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Adapted from the LifeLines at Home article, “Leaving on a Jet Plane”
The Air Carrier Access Act (ACAA) of 1990 says airlines can’t discriminate against people with disabilities, and that includes people who are on peritoneal dialysis (PD) or home hemodialysis (HHD). The law applies to U.S. and foreign flights. The U.S. Dept. of Transportation (DOT) oversees air travel and has rules under the ACAA to help people with disabilities travel by air. These rules, called 14 CFR Part 382,i, cover your rights when you need an “Assistive Device”ii— like a portable dialysis machine.
Your rights include:
Your rights, when you check a dialysis machine as luggage, are often not well known by agents. Some may try to charge a fee if you have suitcases plus a machine. (NOTE: With high fuel prices, most airlines now charge a fee for checked bags.) Some will charge you if your machine weighs more than 50 lbs. DOT spokesman Bill Mosley says, “We’ve told carriers that they shouldn’t charge for dialysis machines, which are assistive devices.” Under the ACAA(Section 382.57), the airlines are not allowed to charge you for your dialysis machine.iii
Here is the section of the manual that tells the airlines that they can’t charge you:iv
Question: Are airlines allowed to charge for providing services to passengers with disabilities?
Answer: Airlines are not allowed to charge passengers for providing services or accommodations required by Part 382, but may charge for optional services or accommodations. Examples of required services for which carriers may not charge are assistance with enplaning, deplaning, and making flight connections, and the carriage of assistive devices (including the provision of hazardous materials packaging for wheelchair batteries, when appropriate). Examples of optional services for which carriers may charge are the provision of in-flight medical oxygen and stretcher service. (Section 382.57)
Before you purchase a ticket, go to the airline’s website to check the carry-on bag limitations. You can use that information to determine if your PD cycler—in its case—will fit on the plane or must go as checked luggage. TheNxStage® System One used for HHD is too large to fit in any airplane cabin and can only go as checked luggage
Plan to arrive at the airport two hours early; it takes time to talk to airline agents who don’t know about travel with a dialysis machine.
Bags go astray. It doesn’t happen often, but it does happen. To be safe, always pack all medications in your carry-on—never in checked luggage. Airplanes don’t have refrigerators, so if you have a drug that must be kept cold, ask your pharmacist how to package it for travel.
If you bring syringes, you must also bring along the drug you inject, such as insulin or EPO. And that drug must have a professionally printed label that says what it is. There is no limit to how many empty syringes you can bring, as long as you also have the drug with you.
If it has been a while since you last flew, you will find that some things have changed, including what you’re allowed to bring on a flight.
Liquids in carry-on bags must be 3 ounces or less in a bottle no bigger than 3.4 ounces. All of these liquids must be carried in a clear, 1-quart zip lock bag. Security will throw out anything larger. There is no limit on the amount of liquids you can pack in your checked luggage. The 3.4-ounce limit does not apply to medications, baby formula or contact lens fluid. For a full list of what is prohibited in carry-on and checked bags, visit the Transportation Security Administration (TSA) website.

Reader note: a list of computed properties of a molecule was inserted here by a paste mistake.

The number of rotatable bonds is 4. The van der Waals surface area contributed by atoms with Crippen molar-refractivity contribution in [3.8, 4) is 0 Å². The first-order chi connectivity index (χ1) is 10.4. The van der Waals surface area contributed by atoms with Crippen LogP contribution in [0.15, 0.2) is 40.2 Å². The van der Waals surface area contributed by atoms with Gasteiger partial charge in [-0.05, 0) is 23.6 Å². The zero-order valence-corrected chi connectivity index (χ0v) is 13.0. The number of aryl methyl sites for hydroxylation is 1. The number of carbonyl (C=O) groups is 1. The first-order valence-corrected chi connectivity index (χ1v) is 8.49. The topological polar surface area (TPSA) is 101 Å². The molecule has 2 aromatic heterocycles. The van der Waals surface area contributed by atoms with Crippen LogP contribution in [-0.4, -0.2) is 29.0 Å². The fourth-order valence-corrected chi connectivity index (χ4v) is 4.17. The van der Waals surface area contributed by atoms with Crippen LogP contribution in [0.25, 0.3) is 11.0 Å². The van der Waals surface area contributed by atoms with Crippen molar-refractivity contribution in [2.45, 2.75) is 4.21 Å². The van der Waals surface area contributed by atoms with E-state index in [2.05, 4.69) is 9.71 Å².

At the security line, you’ll put your carry-on bags onto a belt to go through an X-ray machine. Ask for help, if you need it, to lift your cycler onto the belt. Because most airport security guards have never seen a PD cycler, you may have an easier time if you bring the manual for your machine and/or a letter from your doctor to explain what it is.
If your PD catheter has the titanium adapter, or if you have an insulin pump, pacemaker, a steel plate in your body, a prosthetic limb or other hidden medical device, tell the security guard before you go through the metal detector. Most airports will ask you to remove your shoes before going through the metal detector, so wear shoes that are easy to take off. If you set off the metal detector, the security guard will ask you to step aside for a more careful search.
As an assistive device, a PD cycler has priority for stowage. Be sure to measure it first so you know it will fit in an overhead bin. If you plan to bring your cycler onto the plane, tell the gate agent and ask for help to get your cycler on board and stowed if you need it. When boarding starts, the agent will ask for passengers who need assistance or extra time getting down the jet way to board.
If you do PD or use a NxStage machine for HHD, you’ll need to bring dialysate on your trip, too. Plan ahead so your supply company can ship most of the boxes to where you’re staying. Get more detail about planning ahead from the DaVita.com article, Traveling for Home Dialysis Patients. The airlines should also allow you to take a day or two of dialysate without a fee for extra or overweight luggage, but there will be a charge for more than that. All supplies must be in their original boxes, with the contents clearly labeled.
Now that you know your rights as a home dialysis patient, travel may be a smoother experience. If you do encounter any problems, you can report it to the DOT Disability Hotline at 1-800-778-4838 (voice) or 1-800-455-9880 (TTY). You can also call DaVita Guest Services for many of your travels needs at 1-800-244-0680.
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